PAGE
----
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Spinal Cord Regeneration: Hope for the future

InBrief

by Zachary A. Knecht, PhD


Although made a cliché by TV medical dramas, “you’ll never walk again” remains a harsh reality for victims of spinal-cord injury (SCI). In a split second, victims can go from moving normally to being permanently paralyzed and often requiring aid just to breathe.


Our resilient bodies routinely mend broken bones and seal wounds, yet the ability of the body to recover from so devastating an injury has long been beyond our reach. Regenerating damaged tissue of the central nervous system and restoring function in SCI patients is a goal that has captivated medical science for over 100 years.



Now, recent therapeutic successes and insights into the underlying biology of the spinal cord have closed the gap between the field of regenerative medicine and restoring movement in paralyzed people...


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ABOUT THE AUTHOR

Zachary A. Knecht, PhD

Dr. Knecht earned his PhD in Neurobiology at Brandeis University and currently works as a postdoctoral researcher at the Whitehead Institute in Cambridge. His research involves understanding the molecular and cellular basis of tissue regeneration. Outside the lab he enjoys hiking, cooking and spending time with his wife and dog.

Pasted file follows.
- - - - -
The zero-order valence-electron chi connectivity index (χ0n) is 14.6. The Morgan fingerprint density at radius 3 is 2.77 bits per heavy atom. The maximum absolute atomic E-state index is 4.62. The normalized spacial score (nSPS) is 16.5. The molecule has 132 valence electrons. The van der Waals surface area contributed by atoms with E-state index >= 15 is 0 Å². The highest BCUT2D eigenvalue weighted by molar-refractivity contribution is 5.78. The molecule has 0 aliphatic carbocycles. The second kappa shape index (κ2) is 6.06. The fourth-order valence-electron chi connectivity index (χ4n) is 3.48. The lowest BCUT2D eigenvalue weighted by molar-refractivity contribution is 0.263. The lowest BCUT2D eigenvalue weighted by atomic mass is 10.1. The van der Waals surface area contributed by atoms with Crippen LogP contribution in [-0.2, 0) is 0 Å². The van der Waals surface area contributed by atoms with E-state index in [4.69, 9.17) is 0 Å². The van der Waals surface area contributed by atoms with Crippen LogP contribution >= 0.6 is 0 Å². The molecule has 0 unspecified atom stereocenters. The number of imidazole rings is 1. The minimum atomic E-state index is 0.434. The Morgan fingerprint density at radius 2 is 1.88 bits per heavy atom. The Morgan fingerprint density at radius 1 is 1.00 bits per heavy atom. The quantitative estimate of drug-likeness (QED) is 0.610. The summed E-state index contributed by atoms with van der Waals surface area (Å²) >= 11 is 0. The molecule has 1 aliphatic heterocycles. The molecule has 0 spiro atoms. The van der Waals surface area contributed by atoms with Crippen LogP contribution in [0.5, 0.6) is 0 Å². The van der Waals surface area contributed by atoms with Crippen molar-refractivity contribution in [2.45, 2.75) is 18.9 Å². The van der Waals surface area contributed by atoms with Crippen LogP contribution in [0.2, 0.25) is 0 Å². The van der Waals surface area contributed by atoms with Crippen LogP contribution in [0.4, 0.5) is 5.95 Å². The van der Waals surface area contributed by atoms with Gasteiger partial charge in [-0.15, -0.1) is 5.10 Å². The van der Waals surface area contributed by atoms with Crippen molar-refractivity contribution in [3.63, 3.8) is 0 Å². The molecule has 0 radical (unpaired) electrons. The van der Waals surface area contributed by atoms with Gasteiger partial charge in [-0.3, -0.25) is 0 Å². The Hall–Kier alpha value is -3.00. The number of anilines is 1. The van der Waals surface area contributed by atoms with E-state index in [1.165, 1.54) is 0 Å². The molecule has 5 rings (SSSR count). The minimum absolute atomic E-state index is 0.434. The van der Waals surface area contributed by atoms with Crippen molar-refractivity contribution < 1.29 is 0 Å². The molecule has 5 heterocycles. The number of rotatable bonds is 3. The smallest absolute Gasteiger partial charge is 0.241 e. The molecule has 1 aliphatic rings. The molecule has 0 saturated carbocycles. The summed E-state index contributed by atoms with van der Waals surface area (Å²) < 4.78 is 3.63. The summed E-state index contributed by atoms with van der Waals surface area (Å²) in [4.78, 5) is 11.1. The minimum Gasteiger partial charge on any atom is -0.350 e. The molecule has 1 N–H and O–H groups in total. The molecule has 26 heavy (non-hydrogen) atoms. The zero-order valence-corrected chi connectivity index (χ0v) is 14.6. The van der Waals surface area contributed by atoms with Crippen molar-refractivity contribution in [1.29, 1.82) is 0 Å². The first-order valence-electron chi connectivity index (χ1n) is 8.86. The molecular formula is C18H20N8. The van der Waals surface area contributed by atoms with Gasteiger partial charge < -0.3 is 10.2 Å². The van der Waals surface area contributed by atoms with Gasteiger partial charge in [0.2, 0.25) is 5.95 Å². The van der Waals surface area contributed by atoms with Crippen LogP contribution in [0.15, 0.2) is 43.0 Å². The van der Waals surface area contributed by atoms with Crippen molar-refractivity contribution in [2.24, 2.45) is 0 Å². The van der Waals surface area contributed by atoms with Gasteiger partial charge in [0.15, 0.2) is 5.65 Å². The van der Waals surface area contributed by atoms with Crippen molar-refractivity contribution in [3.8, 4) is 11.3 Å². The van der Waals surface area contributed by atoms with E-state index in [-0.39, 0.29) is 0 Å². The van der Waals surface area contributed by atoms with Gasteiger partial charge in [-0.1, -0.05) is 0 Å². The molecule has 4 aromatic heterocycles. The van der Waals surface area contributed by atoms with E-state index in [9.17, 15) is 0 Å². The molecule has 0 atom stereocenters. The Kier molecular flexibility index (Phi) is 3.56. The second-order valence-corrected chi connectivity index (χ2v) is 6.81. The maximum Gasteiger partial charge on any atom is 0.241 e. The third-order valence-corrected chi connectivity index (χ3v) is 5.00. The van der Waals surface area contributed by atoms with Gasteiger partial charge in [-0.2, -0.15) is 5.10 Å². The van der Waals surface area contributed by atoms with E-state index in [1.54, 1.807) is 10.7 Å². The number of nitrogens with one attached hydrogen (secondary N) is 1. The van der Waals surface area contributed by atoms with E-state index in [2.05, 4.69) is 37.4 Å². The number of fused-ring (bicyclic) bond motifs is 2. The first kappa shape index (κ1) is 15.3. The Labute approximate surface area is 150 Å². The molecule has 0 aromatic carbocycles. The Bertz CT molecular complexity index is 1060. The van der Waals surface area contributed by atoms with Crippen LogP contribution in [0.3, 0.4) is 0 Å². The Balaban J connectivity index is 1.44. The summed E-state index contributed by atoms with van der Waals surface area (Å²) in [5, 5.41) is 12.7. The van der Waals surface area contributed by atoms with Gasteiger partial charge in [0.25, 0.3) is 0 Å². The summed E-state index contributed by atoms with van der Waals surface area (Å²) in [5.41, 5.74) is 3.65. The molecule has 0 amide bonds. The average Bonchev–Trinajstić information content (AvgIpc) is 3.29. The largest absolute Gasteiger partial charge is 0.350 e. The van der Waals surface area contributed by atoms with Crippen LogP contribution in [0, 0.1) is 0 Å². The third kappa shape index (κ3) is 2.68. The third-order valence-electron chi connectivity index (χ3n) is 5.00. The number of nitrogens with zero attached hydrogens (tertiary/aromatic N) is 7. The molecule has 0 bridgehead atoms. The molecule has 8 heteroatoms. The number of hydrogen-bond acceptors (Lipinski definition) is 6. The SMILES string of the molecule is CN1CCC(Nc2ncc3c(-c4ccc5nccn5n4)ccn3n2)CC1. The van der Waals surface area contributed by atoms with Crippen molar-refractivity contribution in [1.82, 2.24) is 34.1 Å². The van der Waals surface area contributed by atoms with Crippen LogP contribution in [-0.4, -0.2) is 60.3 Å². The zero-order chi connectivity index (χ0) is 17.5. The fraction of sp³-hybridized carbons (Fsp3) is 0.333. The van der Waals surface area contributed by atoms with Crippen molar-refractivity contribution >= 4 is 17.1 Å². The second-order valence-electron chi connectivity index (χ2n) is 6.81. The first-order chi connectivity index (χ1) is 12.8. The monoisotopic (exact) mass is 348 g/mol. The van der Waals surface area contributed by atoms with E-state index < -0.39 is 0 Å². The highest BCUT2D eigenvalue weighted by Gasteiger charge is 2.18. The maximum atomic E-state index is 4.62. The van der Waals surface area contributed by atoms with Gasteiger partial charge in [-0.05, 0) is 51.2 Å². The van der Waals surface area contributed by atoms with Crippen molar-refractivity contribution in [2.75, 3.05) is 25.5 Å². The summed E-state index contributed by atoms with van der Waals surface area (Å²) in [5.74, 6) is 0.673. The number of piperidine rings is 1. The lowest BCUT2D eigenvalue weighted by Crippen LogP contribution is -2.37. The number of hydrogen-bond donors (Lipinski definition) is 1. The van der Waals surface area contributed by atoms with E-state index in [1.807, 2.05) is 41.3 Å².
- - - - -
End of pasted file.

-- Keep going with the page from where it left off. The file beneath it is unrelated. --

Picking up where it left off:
References

  1. Tabakow P, Raisman G, Fortuna W, et al. Functional regeneration of supraspinal connections in a patient with transected spinal cord following transplantation of bulbar olfactory ensheathing cells with peripheral nerve bridging. Cell Transplant. 2014;23: 1631–1655.

  2. Nakhjavan-Shahraki B, Yousefifard M, Rahimi-Movaghar V, et al. Transplantation of olfactory ensheathing cells on functional recovery and neuropathic pain after spinal cord injury; systematic review and meta-analysis. Sci Rep. 2018;8:325.

  3. Sofroniew MV. Dissecting spinal cord regeneration. Nature. 2018;557:343–350.

  4. Dalamagkas K, Tsintou M, Seifalian A, Seifalian AM. Translational regenerative therapies for chronic spinal cord injury. Int J Mol Sci. 2018;19(6). pii: E1776.

  5. Theodore N, Hlubek R, Danielson J, Neff K, Vaickus L, Ulich TR, Ropper AE. First human implantation of a bioresorbable polymer scaffold for acute traumatic spinal cord injury: a clinical pilot study for safety and feasibility. Neurosurgery. 2016;79:E305-E312.


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